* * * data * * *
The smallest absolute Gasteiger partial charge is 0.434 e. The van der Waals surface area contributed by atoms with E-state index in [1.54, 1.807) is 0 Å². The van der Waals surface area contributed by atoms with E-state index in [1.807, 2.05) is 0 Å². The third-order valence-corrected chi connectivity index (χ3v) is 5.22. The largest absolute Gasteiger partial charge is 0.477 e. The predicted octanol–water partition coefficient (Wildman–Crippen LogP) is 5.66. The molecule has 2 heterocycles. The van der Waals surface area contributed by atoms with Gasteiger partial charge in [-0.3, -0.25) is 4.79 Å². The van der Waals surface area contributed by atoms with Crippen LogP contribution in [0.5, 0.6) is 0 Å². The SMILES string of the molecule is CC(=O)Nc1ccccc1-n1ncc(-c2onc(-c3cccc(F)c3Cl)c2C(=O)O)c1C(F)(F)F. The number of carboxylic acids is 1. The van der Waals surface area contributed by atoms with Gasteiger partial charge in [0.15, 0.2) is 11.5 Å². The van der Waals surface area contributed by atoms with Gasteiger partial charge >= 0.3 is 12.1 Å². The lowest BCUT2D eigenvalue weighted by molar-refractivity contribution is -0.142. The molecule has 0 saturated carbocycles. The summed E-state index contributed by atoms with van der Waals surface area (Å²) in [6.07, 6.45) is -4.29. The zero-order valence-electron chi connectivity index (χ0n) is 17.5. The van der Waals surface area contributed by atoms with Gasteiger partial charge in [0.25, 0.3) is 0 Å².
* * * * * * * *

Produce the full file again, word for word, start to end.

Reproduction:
The smallest absolute Gasteiger partial charge is 0.434 e. The van der Waals surface area contributed by atoms with E-state index in [1.54, 1.807) is 0 Å². The van der Waals surface area contributed by atoms with E-state index in [1.807, 2.05) is 0 Å². The third-order valence-corrected chi connectivity index (χ3v) is 5.22. The largest absolute Gasteiger partial charge is 0.477 e. The predicted octanol–water partition coefficient (Wildman–Crippen LogP) is 5.66. The molecule has 2 heterocycles. The van der Waals surface area contributed by atoms with Gasteiger partial charge in [-0.3, -0.25) is 4.79 Å². The van der Waals surface area contributed by atoms with Crippen LogP contribution in [0.5, 0.6) is 0 Å². The SMILES string of the molecule is CC(=O)Nc1ccccc1-n1ncc(-c2onc(-c3cccc(F)c3Cl)c2C(=O)O)c1C(F)(F)F. The number of carboxylic acids is 1. The van der Waals surface area contributed by atoms with Gasteiger partial charge in [0.15, 0.2) is 11.5 Å². The van der Waals surface area contributed by atoms with Gasteiger partial charge >= 0.3 is 12.1 Å². The lowest BCUT2D eigenvalue weighted by molar-refractivity contribution is -0.142. The molecule has 0 saturated carbocycles. The summed E-state index contributed by atoms with van der Waals surface area (Å²) in [6.07, 6.45) is -4.29. The zero-order valence-electron chi connectivity index (χ0n) is 17.5. The van der Waals surface area contributed by atoms with Gasteiger partial charge in [0.25, 0.3) is 0 Å².